11.26pm: Iranian President Hassan Rouhani said his country will remain committed to the nuclear deal and its own ballistic missile programme as long as its own interests are served, despite President Trump's speech.
“The Iranian nation has not and will never bow to any foreign pressure...Iran and the deal are stronger than ever ... Iran’s Islamic Revolutionary Guards Corps will continue its fight against regional terrorists,” Mr Rouhani said in a televised address.
10.33pm: UK Prime Minister Theresa May, French President Emmanuel Macron
and German Chancellor Angela Merkel say they "stand committed" to the nuclear deal.
10.25pm: Iranian President Hassan Rouhani is currently delivering a response to President Trump's speech
10.10pm: President Trump posts a clip of his speech onto his personal Twitter account
9.36pm: EU Foreign Policy Chief Federica Mogherini issued a statement live from Brussels:
She says "We cannot afford to dismantle a nuclear agreement that is working".
Ms Mogherini stated that, contrary to what Mr Trump said, there have been no violations of any of the agreements in the programme.
"It has and will continue to prevent Iran from developing any nuclear weapons".
She added "We believe we have a collective responsibility to preserve it for our collective security".
She emphasised that Trump’s announcement was a domestic one, but that the deal is an international project and so he alone can not end the deal: “The President of the United States has many powers but not this one”
Ms Mogherini concluded by confirming "The EU is committed to preserving the deal to the benefit of all people, including the Iranian people".
In response to a question, she clarified that she had just recently spoken to Mr Tillerson and that there was no mention of axing the sunset deals.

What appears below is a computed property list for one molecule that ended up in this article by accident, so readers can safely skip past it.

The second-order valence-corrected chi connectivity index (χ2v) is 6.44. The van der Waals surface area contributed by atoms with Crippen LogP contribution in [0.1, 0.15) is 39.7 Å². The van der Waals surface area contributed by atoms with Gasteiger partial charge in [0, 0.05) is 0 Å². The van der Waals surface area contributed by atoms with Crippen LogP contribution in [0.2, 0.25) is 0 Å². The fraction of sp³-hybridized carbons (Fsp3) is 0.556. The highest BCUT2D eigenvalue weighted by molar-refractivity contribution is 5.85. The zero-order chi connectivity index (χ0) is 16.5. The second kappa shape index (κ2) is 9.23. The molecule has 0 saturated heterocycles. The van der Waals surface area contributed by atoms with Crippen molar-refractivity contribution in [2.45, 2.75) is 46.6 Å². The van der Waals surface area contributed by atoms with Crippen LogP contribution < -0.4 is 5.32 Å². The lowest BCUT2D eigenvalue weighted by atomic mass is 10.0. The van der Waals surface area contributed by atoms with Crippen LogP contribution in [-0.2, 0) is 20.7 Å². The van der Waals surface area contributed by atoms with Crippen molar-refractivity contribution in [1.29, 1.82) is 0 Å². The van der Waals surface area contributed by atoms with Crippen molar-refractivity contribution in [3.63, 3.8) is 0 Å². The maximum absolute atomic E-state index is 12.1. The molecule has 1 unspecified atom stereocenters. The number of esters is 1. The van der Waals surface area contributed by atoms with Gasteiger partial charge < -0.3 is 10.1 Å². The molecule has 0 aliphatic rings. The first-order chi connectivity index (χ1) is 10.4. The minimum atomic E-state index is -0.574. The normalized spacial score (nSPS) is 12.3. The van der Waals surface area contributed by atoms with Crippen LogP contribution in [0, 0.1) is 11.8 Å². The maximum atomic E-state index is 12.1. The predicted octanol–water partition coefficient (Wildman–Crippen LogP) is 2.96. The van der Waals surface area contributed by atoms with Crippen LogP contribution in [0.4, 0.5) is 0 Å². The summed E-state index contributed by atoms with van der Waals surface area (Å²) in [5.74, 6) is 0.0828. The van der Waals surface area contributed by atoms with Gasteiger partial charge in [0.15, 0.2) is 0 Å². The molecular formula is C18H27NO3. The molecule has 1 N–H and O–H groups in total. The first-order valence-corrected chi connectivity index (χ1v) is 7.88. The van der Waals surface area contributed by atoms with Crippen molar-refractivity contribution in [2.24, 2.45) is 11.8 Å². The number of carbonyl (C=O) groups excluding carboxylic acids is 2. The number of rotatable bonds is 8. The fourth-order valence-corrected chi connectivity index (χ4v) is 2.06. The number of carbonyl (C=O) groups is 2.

9.20pm: Now comes the inevitable fall out as politicians, experts and analysts share their views
9.15pm: Following that twenty minute speech, it is now up to Congress to decide whether to follow Trump's speech and to reimpose sanctions or enact new Iran Nuclear Review Act.
House Speaker Paul Ryan says he supports Trump's decision to re-evaluate Iran nuclear deal.
9.12pm: He rounded off his announcement by presenting his vision for the future, saying he hopes the actions today will bring about a future of peace and prosperity in the Middle East.9.09pm: Trump continues, with more confidence in his voice:
“We cannot and will not make this certification. We will not continue down the path that the predictable conclusion is more violence more terror and the very real threat of Iran’s nuclear breakout.”
America will address the deals many serious flaws, including the deals “sunset clauses”.
9.07pm: President Trump continues to say the deal was supposed to aid region and international security - and yet "the Iranian regime fuels conflict and turmoil through the Middle East and beyond". He says Iran "is not living up to the spirit of the deal".
He lists key areas of change, including:
- "We will place additional sanctions to block their financing of terror"